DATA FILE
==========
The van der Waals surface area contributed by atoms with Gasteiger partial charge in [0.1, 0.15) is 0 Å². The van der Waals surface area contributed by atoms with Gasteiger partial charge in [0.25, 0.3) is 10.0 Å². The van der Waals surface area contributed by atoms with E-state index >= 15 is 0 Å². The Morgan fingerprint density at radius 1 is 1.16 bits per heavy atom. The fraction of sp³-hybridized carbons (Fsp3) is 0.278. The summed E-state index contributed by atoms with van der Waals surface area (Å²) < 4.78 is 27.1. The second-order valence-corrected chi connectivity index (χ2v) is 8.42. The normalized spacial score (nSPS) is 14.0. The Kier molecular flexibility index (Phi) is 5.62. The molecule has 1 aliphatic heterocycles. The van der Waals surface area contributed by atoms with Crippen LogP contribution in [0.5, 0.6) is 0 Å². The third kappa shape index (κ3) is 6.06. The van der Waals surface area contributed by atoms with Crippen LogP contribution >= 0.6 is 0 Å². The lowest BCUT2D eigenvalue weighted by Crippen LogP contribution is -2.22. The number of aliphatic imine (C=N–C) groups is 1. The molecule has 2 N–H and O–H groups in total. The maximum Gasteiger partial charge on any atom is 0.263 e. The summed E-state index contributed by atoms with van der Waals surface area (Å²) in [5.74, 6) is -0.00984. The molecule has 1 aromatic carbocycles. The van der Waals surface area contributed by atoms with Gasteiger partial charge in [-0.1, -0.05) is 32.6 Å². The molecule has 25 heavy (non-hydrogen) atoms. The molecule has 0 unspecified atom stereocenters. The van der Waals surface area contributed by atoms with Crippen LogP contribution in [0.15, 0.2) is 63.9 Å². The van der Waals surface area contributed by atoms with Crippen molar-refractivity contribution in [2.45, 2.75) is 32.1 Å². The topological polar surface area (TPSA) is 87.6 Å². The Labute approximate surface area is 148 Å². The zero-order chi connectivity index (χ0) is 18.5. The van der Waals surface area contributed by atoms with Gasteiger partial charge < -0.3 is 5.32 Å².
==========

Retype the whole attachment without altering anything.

The van der Waals surface area contributed by atoms with Gasteiger partial charge in [0.1, 0.15) is 0 Å². The van der Waals surface area contributed by atoms with Gasteiger partial charge in [0.25, 0.3) is 10.0 Å². The van der Waals surface area contributed by atoms with E-state index >= 15 is 0 Å². The Morgan fingerprint density at radius 1 is 1.16 bits per heavy atom. The fraction of sp³-hybridized carbons (Fsp3) is 0.278. The summed E-state index contributed by atoms with van der Waals surface area (Å²) < 4.78 is 27.1. The second-order valence-corrected chi connectivity index (χ2v) is 8.42. The normalized spacial score (nSPS) is 14.0. The Kier molecular flexibility index (Phi) is 5.62. The molecule has 1 aliphatic heterocycles. The van der Waals surface area contributed by atoms with Crippen LogP contribution in [0.5, 0.6) is 0 Å². The third kappa shape index (κ3) is 6.06. The van der Waals surface area contributed by atoms with Crippen LogP contribution >= 0.6 is 0 Å². The lowest BCUT2D eigenvalue weighted by Crippen LogP contribution is -2.22. The number of aliphatic imine (C=N–C) groups is 1. The molecule has 2 N–H and O–H groups in total. The maximum Gasteiger partial charge on any atom is 0.263 e. The summed E-state index contributed by atoms with van der Waals surface area (Å²) in [5.74, 6) is -0.00984. The molecule has 1 aromatic carbocycles. The van der Waals surface area contributed by atoms with Gasteiger partial charge in [-0.1, -0.05) is 32.6 Å². The molecule has 25 heavy (non-hydrogen) atoms. The molecule has 0 unspecified atom stereocenters. The van der Waals surface area contributed by atoms with Crippen LogP contribution in [0.15, 0.2) is 63.9 Å². The van der Waals surface area contributed by atoms with Crippen molar-refractivity contribution in [2.45, 2.75) is 32.1 Å². The topological polar surface area (TPSA) is 87.6 Å². The Labute approximate surface area is 148 Å². The zero-order chi connectivity index (χ0) is 18.5. The van der Waals surface area contributed by atoms with Gasteiger partial charge < -0.3 is 5.32 Å².